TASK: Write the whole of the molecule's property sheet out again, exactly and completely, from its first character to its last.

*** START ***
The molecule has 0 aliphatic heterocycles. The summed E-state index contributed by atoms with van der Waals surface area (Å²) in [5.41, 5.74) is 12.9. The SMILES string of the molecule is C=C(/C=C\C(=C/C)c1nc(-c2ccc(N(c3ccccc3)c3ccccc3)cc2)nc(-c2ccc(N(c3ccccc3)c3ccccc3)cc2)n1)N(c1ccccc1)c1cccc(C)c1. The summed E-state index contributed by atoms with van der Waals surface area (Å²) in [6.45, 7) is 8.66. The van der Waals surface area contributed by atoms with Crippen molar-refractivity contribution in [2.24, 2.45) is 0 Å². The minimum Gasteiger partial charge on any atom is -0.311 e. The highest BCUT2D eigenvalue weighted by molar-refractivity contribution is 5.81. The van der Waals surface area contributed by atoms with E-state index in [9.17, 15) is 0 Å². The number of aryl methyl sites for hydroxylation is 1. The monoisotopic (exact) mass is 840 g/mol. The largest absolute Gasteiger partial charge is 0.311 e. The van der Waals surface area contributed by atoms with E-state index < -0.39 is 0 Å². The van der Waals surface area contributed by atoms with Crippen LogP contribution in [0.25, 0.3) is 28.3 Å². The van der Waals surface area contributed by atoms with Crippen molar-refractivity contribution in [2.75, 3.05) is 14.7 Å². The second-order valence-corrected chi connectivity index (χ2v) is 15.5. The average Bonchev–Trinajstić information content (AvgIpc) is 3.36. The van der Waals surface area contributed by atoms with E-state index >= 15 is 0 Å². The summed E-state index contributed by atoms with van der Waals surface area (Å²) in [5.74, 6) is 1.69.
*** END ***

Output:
The molecule has 0 aliphatic heterocycles. The summed E-state index contributed by atoms with van der Waals surface area (Å²) in [5.41, 5.74) is 12.9. The SMILES string of the molecule is C=C(/C=C\C(=C/C)c1nc(-c2ccc(N(c3ccccc3)c3ccccc3)cc2)nc(-c2ccc(N(c3ccccc3)c3ccccc3)cc2)n1)N(c1ccccc1)c1cccc(C)c1. The summed E-state index contributed by atoms with van der Waals surface area (Å²) in [6.45, 7) is 8.66. The van der Waals surface area contributed by atoms with Crippen molar-refractivity contribution in [2.24, 2.45) is 0 Å². The minimum Gasteiger partial charge on any atom is -0.311 e. The highest BCUT2D eigenvalue weighted by molar-refractivity contribution is 5.81. The van der Waals surface area contributed by atoms with E-state index in [9.17, 15) is 0 Å². The number of aryl methyl sites for hydroxylation is 1. The monoisotopic (exact) mass is 840 g/mol. The largest absolute Gasteiger partial charge is 0.311 e. The van der Waals surface area contributed by atoms with E-state index < -0.39 is 0 Å². The van der Waals surface area contributed by atoms with Crippen LogP contribution in [0.25, 0.3) is 28.3 Å². The van der Waals surface area contributed by atoms with Crippen molar-refractivity contribution in [2.75, 3.05) is 14.7 Å². The second-order valence-corrected chi connectivity index (χ2v) is 15.5. The average Bonchev–Trinajstić information content (AvgIpc) is 3.36. The van der Waals surface area contributed by atoms with E-state index >= 15 is 0 Å². The summed E-state index contributed by atoms with van der Waals surface area (Å²) in [5.74, 6) is 1.69.